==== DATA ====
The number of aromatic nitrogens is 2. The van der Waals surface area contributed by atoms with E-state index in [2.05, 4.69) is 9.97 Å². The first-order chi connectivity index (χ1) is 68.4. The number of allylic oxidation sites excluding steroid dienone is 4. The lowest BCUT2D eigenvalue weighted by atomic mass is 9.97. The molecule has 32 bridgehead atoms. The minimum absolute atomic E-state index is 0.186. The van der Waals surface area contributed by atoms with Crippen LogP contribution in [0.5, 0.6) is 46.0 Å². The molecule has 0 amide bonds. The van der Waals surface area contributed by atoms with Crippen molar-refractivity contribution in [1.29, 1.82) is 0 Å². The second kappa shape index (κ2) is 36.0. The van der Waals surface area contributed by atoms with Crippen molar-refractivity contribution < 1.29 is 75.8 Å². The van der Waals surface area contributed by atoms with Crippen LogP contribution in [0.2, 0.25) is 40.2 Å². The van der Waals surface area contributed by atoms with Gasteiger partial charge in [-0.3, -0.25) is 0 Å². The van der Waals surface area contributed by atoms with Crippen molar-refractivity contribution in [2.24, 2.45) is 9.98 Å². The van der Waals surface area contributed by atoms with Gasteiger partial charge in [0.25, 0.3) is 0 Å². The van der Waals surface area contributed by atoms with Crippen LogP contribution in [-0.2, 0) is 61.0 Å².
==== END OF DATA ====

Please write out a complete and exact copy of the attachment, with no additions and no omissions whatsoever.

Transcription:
The number of aromatic nitrogens is 2. The van der Waals surface area contributed by atoms with E-state index in [2.05, 4.69) is 9.97 Å². The first-order chi connectivity index (χ1) is 68.4. The number of allylic oxidation sites excluding steroid dienone is 4. The lowest BCUT2D eigenvalue weighted by atomic mass is 9.97. The molecule has 32 bridgehead atoms. The minimum absolute atomic E-state index is 0.186. The van der Waals surface area contributed by atoms with Crippen LogP contribution in [0.5, 0.6) is 46.0 Å². The molecule has 0 amide bonds. The van der Waals surface area contributed by atoms with Crippen molar-refractivity contribution in [1.29, 1.82) is 0 Å². The second kappa shape index (κ2) is 36.0. The van der Waals surface area contributed by atoms with Crippen molar-refractivity contribution < 1.29 is 75.8 Å². The van der Waals surface area contributed by atoms with Crippen LogP contribution in [0.2, 0.25) is 40.2 Å². The van der Waals surface area contributed by atoms with Gasteiger partial charge in [-0.3, -0.25) is 0 Å². The van der Waals surface area contributed by atoms with Crippen molar-refractivity contribution in [2.24, 2.45) is 9.98 Å². The van der Waals surface area contributed by atoms with Gasteiger partial charge in [0.25, 0.3) is 0 Å². The van der Waals surface area contributed by atoms with Crippen LogP contribution in [-0.2, 0) is 61.0 Å².